Blister Spot on Mutsu (Crispin) Apples
Apple growers know the cultivar Mutsu (or Crispin) is highly susceptible to the disease Blister Spot. The disease is caused by a bacterium Pseudomonas syringae pv.papulans that is present in most orchards. Other cultivars like Golden Delicious, Red Delicious, Jonagold and Cortland are also susceptible to this disease, especially when grown near infected Mutsu trees.
The bacteria overwinter in buds, leaf scars and diseased fruit on the orchard floor from the previous season. Infected buds may appear healthy, but the bacteria multiply during the spring and are rain splashed throughout the orchard. Bacteria can survive and multiply on leaves, wood and weeds in the orchard without causing any disease symptoms. During late spring or early summer, a brief shower can splash bacteria onto the fruit to infect through the fruit pores or lenticels. Fruit are most susceptible from 2-6 weeks after petal fall. Symptoms may not appear until 2-3 months later, but at this time, bacteria can no longer infect the fruit. Initial infections appear as small water-soaked raised blisters associated with the lenticels. The first spots are often near the calyx of fruit from the sun-facing side of the tree. Lesions become purplish black, only expanding to 4-5 mm in diameter, and rarely penetrate the flesh (Figure 1). Lesions do not develop into fruit decay, but several (to 100+) blister spots can occur on a single fruit reducing the quality significantly.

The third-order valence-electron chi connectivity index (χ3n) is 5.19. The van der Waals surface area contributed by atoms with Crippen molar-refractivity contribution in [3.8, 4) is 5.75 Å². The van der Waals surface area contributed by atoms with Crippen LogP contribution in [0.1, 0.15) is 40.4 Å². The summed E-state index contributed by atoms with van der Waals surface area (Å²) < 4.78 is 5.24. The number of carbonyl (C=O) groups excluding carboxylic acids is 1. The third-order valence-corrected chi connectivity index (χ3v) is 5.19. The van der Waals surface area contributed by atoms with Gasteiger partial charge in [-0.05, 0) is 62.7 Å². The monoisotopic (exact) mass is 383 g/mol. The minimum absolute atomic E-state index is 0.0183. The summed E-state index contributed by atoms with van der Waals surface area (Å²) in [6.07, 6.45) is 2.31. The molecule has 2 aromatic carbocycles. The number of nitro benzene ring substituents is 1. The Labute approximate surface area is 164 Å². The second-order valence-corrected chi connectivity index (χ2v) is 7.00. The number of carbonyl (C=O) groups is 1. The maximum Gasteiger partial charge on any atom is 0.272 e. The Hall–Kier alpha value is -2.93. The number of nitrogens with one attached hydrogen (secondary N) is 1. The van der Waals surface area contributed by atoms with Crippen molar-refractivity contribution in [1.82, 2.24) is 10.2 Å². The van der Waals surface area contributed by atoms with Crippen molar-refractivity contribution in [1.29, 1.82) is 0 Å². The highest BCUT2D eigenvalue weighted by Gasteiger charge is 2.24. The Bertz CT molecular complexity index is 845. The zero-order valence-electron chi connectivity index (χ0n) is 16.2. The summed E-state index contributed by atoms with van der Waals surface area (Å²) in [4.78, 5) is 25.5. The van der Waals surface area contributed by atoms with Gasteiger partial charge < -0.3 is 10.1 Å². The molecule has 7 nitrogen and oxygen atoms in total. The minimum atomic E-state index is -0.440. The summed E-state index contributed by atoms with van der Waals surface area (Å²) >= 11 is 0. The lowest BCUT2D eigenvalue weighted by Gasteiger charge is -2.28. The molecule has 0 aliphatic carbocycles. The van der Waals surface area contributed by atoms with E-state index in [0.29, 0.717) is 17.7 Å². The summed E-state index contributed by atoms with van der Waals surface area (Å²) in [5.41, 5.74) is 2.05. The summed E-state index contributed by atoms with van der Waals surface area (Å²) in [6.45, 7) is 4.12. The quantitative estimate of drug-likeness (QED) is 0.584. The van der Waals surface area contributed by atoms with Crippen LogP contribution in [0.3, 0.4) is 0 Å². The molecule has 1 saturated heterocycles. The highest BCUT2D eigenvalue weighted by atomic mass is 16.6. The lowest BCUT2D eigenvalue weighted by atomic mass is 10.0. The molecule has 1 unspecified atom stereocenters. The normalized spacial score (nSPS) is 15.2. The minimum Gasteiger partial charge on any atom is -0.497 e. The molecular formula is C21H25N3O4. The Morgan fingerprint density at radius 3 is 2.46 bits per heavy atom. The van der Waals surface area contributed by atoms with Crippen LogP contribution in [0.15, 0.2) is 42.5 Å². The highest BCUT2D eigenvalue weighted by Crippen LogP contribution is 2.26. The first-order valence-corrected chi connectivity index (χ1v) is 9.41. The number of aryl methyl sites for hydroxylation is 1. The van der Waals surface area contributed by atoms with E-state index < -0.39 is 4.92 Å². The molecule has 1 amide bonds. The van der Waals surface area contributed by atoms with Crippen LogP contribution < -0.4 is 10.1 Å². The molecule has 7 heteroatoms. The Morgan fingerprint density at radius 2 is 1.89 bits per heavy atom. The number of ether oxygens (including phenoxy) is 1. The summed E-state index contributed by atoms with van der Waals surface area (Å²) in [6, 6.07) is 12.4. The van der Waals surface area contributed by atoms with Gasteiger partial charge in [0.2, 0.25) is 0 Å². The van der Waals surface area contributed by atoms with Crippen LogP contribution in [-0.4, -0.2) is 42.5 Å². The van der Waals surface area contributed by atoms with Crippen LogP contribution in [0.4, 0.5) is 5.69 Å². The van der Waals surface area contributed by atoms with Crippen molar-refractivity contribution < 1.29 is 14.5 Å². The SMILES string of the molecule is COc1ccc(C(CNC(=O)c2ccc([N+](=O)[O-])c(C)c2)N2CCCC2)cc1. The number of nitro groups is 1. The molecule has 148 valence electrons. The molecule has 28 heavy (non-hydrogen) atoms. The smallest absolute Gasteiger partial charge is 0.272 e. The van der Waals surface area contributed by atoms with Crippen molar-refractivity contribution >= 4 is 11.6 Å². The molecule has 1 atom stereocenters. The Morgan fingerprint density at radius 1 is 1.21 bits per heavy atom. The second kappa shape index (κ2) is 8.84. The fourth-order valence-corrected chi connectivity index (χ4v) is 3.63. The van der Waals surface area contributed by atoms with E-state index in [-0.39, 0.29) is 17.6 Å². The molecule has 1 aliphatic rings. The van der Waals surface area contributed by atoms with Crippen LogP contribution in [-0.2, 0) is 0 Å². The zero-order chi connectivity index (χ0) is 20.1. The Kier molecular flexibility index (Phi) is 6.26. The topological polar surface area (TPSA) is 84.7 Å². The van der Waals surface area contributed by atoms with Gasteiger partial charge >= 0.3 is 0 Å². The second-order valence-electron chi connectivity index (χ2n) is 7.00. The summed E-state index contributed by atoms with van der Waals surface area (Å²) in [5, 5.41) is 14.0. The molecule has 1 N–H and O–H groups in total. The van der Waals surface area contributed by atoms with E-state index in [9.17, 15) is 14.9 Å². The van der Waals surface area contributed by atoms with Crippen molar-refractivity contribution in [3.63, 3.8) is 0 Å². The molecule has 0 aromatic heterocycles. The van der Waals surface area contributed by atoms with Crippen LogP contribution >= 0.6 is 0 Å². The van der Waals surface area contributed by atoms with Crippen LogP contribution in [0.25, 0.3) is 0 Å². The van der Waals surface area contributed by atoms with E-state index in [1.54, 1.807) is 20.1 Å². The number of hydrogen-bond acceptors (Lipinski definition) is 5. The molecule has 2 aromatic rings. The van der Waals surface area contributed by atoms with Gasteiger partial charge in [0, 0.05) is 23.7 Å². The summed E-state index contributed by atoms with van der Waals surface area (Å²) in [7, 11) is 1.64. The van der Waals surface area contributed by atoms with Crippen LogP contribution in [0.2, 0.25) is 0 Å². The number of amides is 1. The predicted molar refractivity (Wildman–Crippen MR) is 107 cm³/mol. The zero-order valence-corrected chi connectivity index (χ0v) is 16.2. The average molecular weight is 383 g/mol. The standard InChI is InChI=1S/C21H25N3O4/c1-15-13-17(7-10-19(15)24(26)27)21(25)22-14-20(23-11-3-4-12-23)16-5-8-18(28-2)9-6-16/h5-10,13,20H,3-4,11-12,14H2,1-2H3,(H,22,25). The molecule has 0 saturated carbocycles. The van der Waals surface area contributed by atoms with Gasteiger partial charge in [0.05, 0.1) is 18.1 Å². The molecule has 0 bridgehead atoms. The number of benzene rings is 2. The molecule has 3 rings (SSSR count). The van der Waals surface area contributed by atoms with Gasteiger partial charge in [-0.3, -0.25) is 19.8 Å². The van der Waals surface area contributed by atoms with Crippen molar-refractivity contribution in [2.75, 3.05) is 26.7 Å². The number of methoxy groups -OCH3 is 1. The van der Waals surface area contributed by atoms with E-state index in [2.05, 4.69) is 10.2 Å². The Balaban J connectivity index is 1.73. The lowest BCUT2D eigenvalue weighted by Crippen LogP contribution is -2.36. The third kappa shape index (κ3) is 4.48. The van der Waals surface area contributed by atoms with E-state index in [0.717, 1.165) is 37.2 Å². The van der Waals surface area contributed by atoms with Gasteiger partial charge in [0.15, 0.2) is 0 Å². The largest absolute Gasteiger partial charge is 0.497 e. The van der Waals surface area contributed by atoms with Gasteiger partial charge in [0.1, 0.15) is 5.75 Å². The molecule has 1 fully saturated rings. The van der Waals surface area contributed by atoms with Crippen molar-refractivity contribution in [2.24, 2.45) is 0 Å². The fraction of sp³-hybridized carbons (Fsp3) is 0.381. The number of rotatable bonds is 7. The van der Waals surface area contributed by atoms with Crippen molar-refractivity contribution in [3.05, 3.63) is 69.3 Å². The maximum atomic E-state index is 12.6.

Figure 1. Blister spot symptoms on a Mutsu (Crispin) apple.
Two products are registered to control Blister spot in Ontario, Aliette
WDG and Copper 53W.
For more information consult OMAFRA Fruit Production Recommendations.
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